Written by: John Storey
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Jake Arrieta was special from the moment he was selected in the fifth round of the 2007 draft. The contract he signed with the Orioles was a new record for a fifth-round draftee. The following year he helped the USA National Baseball Team collect a bronze medal in the 2008 summer Olympics. No doubt, an eventful start to his career.
Two years later, in 2010, Arrieta made his major league debut against the Yankees at Camden Yards. He’d pitch six pedestrian innings and go on to perform a little worse than league average through the rest of the season. It was a pretty typical rookie year. Especially for a starter. Especially for an Orioles team who only had one truly productive arm (Jeremy Guthrie).
2011 followed suit. It was essentially equally rocky. That’s not to say there wasn’t an improvement on Jake’s part. A slight uptick in slider, curveball and changeup velocity and usage helped Arrieta induce 4% less contact outside the zone and increase his swinging strike rate from 5.8% to 7.6%. He also increased his strikeout rate and traded a chunk of line drives for ground balls. However, there was little change in the results his efforts produced.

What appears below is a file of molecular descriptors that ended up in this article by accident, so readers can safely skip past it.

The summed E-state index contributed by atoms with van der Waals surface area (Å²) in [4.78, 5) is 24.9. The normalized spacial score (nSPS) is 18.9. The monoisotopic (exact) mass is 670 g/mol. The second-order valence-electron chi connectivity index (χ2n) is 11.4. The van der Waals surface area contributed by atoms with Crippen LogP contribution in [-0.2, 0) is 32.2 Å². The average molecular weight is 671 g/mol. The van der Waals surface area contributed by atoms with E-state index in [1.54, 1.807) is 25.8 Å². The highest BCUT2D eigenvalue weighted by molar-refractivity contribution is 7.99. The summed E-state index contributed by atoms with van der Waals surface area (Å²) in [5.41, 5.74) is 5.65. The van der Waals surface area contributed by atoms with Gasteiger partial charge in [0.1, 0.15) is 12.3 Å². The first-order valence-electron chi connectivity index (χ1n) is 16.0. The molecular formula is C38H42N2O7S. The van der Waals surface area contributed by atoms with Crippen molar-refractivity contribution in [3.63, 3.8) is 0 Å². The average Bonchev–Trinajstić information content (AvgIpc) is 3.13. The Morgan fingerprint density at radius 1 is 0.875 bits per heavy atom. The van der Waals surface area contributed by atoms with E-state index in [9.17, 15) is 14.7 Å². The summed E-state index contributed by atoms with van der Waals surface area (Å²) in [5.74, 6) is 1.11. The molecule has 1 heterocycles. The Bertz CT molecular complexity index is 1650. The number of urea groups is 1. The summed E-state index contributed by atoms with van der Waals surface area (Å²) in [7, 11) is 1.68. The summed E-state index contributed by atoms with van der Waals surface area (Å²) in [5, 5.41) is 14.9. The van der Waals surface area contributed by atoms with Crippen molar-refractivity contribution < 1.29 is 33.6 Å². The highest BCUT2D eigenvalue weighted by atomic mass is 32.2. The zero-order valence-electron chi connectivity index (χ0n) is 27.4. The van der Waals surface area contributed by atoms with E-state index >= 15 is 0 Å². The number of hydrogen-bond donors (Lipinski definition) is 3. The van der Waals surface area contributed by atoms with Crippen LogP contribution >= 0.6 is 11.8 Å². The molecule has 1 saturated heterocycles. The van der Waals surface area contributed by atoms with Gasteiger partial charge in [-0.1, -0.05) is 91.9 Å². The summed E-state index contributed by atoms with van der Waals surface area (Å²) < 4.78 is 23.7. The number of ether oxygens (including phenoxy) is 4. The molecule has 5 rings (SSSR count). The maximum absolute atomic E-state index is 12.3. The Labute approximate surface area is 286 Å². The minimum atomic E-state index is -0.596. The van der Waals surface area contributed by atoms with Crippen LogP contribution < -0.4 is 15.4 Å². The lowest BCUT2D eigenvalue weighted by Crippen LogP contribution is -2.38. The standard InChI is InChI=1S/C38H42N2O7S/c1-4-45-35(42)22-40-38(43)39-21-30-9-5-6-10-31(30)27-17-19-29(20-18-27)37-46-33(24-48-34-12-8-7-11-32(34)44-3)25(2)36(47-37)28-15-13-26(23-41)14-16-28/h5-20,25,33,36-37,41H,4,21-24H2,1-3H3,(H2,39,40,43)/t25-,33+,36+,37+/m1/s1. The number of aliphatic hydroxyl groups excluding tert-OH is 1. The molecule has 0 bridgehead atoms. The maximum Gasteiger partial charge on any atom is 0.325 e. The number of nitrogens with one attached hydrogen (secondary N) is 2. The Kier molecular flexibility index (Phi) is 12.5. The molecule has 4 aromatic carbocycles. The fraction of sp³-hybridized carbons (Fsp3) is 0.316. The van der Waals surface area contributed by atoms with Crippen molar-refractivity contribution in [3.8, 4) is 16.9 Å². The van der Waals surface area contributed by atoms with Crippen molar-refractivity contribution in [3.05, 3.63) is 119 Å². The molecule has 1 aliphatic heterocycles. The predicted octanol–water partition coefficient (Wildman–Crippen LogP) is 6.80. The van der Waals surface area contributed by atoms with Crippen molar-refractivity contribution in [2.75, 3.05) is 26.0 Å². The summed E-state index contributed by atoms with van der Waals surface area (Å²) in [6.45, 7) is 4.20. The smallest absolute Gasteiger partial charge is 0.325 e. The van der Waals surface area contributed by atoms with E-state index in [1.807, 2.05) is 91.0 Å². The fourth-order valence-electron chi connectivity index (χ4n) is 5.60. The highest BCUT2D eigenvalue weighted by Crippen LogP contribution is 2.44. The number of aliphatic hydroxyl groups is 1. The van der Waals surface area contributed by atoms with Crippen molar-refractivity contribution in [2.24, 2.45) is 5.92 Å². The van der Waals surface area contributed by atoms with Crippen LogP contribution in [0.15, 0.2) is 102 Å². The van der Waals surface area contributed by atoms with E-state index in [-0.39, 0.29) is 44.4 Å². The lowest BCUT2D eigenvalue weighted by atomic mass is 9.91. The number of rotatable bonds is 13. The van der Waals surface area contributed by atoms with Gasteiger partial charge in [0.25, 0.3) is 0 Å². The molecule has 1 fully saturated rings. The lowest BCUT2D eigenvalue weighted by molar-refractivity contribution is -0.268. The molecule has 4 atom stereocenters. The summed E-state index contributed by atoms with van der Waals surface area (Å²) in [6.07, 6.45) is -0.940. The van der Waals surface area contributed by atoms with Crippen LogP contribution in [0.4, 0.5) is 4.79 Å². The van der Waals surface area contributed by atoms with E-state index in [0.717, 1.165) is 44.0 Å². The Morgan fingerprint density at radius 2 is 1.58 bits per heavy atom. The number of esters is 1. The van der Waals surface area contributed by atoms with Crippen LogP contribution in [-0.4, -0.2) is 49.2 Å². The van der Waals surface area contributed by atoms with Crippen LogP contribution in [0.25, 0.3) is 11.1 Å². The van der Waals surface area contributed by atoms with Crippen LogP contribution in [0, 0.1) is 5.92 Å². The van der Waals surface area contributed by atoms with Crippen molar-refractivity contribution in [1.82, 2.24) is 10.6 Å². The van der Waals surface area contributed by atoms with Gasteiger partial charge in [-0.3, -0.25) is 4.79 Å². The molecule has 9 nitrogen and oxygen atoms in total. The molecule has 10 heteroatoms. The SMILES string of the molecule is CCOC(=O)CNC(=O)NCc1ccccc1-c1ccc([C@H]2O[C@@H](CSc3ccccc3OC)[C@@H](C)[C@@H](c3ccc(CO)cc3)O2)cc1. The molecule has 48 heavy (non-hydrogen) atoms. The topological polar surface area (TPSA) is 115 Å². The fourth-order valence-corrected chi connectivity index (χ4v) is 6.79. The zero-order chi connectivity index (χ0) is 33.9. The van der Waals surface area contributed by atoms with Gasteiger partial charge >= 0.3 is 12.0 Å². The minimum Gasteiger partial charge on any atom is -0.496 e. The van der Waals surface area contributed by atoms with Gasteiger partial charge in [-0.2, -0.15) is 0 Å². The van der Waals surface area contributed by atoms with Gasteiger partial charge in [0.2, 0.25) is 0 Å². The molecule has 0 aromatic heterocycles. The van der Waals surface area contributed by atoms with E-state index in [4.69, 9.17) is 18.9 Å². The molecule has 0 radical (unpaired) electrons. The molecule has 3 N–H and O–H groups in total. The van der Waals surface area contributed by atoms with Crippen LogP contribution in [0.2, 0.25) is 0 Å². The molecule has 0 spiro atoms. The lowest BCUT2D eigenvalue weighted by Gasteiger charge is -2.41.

2012 brought more struggles. However, again, there were reasons for optimism. Jake Arrieta continued to improve his strikeout rate, now at 22% up from 17.8% in 2011. His walk rate also saw a new low, bottoming out at 7.1%. These improvements were masked by a magnified inability to prevent baserunners from scoring. He stranded just 57.3% of runners on base. His slash line with runners on base in 2012 read .296/.366/.484 – an OPS 23% higher than his baseline. That contrasted from the previous season where Arrieta allowed a .245 batting average, .347 on-base percentage, and .469 slugging percentage. His OPS with runners on base was just 6% higher than his 2011 baseline.
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This inflated his aggregate stats. His 2012 ERA was a lofty 6.20 – fourth highest among 142 pitchers with 100 innings pitched. His FIP was better, 4.05, and a particularly high home run to fly ball ratio further improved his xFIP to 3.65. There were distinct, tangible adjustments that had to be made, but Arrieta had the makings of a serviceable Major League starter.